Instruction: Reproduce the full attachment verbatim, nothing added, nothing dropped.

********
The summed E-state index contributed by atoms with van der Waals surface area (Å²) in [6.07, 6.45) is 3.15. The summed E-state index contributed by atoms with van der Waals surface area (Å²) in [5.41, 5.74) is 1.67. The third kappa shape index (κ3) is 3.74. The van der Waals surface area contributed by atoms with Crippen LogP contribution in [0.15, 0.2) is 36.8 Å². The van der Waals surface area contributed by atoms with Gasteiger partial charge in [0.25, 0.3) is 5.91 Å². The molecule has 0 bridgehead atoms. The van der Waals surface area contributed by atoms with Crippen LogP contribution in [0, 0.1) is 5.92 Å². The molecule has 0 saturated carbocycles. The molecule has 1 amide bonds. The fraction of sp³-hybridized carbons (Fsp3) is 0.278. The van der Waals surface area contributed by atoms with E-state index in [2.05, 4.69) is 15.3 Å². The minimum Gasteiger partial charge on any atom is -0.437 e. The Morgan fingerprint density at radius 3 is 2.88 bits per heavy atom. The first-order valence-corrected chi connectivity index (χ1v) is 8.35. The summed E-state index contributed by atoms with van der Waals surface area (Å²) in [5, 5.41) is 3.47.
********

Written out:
The summed E-state index contributed by atoms with van der Waals surface area (Å²) in [6.07, 6.45) is 3.15. The summed E-state index contributed by atoms with van der Waals surface area (Å²) in [5.41, 5.74) is 1.67. The third kappa shape index (κ3) is 3.74. The van der Waals surface area contributed by atoms with Crippen LogP contribution in [0.15, 0.2) is 36.8 Å². The van der Waals surface area contributed by atoms with Gasteiger partial charge in [0.25, 0.3) is 5.91 Å². The molecule has 0 bridgehead atoms. The van der Waals surface area contributed by atoms with Crippen LogP contribution in [0, 0.1) is 5.92 Å². The molecule has 0 saturated carbocycles. The molecule has 1 amide bonds. The fraction of sp³-hybridized carbons (Fsp3) is 0.278. The van der Waals surface area contributed by atoms with E-state index in [2.05, 4.69) is 15.3 Å². The minimum Gasteiger partial charge on any atom is -0.437 e. The Morgan fingerprint density at radius 3 is 2.88 bits per heavy atom. The first-order valence-corrected chi connectivity index (χ1v) is 8.35. The summed E-state index contributed by atoms with van der Waals surface area (Å²) in [5, 5.41) is 3.47.